Friday, December 10, 2004

I love puzzles!

This one is a toughie though:
Suppose that a big corporation headquartered in New York City were the center of the largest embezzlement scheme in world history ($21 billion), which enriched big oil companies, foreign dictators, terrorists, and its own employees. Further, suppose that the corporation's own union had declared its lack of confidence in the corporation's management, because of endemic corruption, and because of senior management's lax attitude towards sexual abuse, including coercive sex with underage girls.

Also suppose that the son of the company president was getting paid by another business that profited from the embezzlement scheme, and the company president had claimed that his son's affiliation ended in 1999, but actually the son continued with the business until 2004. And suppose that the company president and his staff were obstructing government investigations into their own corruption. Oh, and let's also suppose that the corporate president and his underlings had attempted to influence the recent U.S. presidential election.

You can be quite sure that a scandal of this incredible scope would be aggressively covered by the newspapers. And it has been covered by The Wall Street Journal, The New York Sun, and The Times of London, all of which advanced the story last month with major articles. But none of these stories were reprinted in The Denver Post, which has not written a word about the scandal's developments in the last month. The Rocky Mountain News did slightly better, with a nine-paragraph article on page 34A of last Saturday's paper.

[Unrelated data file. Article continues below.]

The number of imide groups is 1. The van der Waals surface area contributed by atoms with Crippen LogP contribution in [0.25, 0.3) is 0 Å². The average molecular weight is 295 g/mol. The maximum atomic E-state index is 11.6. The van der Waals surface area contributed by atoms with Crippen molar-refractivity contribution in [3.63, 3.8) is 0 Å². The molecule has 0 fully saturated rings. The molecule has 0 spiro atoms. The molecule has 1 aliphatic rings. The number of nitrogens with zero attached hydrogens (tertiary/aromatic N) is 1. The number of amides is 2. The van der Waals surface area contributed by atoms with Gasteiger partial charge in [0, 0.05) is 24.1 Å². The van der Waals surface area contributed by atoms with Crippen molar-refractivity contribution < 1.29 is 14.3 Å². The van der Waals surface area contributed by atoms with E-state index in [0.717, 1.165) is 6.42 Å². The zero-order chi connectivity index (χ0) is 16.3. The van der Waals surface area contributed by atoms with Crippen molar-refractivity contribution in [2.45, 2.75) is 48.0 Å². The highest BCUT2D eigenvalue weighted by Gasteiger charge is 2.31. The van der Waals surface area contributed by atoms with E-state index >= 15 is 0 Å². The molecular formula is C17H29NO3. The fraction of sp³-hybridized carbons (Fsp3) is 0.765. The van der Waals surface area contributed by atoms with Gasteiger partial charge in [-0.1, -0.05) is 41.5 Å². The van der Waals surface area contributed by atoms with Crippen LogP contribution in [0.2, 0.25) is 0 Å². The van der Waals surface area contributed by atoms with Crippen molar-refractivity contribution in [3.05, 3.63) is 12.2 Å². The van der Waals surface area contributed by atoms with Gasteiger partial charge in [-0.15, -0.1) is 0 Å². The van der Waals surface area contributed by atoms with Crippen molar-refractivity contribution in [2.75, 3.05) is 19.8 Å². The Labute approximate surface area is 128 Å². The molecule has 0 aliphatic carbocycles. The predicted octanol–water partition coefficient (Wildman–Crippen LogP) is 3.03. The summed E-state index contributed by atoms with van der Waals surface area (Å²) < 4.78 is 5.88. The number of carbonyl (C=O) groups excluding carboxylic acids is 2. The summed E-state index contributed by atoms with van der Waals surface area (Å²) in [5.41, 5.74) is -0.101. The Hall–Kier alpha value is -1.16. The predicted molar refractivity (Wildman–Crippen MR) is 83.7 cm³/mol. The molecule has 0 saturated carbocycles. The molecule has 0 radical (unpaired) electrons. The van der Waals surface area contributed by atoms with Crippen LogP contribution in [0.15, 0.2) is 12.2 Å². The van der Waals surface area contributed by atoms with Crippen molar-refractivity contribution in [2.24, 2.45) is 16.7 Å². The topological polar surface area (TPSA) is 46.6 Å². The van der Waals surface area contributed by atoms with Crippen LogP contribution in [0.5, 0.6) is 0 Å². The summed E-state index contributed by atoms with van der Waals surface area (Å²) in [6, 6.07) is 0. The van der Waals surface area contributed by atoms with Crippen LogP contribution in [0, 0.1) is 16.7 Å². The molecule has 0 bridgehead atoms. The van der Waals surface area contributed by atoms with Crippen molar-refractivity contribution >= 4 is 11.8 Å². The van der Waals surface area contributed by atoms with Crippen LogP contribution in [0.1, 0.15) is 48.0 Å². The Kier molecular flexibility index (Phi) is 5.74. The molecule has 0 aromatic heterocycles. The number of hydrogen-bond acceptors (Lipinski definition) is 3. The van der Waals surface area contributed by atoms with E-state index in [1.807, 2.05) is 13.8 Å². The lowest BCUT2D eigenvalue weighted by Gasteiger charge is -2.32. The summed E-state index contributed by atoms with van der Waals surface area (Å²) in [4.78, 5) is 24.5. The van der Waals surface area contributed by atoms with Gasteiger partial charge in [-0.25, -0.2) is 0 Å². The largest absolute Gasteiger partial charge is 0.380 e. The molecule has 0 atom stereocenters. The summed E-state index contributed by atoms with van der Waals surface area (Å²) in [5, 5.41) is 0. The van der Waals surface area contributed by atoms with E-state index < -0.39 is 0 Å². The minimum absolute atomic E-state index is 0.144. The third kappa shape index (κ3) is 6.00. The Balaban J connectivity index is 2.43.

Why are the Denver papers so reticent about informing their readers about such a big scandal?
No peeking at the answer. And it isn't just Denver, of course.

Here's another one:
Which of the following recent news stories is the odd one out:

(a) United Nations accused of cover-up of sexual harassment by senior official.

(b) U.N. soldiers in Africa accused of sexual trafficking in minors.

(c) Son of U.N. Secretary General Kofi Annan accused of profiting from U.N. Oil-for-Food scandal until early this year.

(d) U.S. Senator urges Kofi Annan to resign after his committee discovers that the U.N.'s Oil-for-Food program transferred $21 billion to Saddam Hussein.

(e) U.N. "High Level Panel" of eminent persons urges greater powers for world body.
Here's a hint:
No one is ever asked to resign for wrongdoing at the United Nations.
Kofi Annan is the symbol of the United Nations' lack of accountability. He is never held responsible for what goes wrong, because the United Nations is never held responsible, either. It sails in a cloud of noble idealism over the actual failures, hypocrisy, corruption and outright criminality that attend some U.N. actions on the ground below.

And there is a polite consensus outside the United States not to notice the glaring contradictions between idealism and reality.
But it's not all bad news - Annan's one virtue: He weakens the U.N.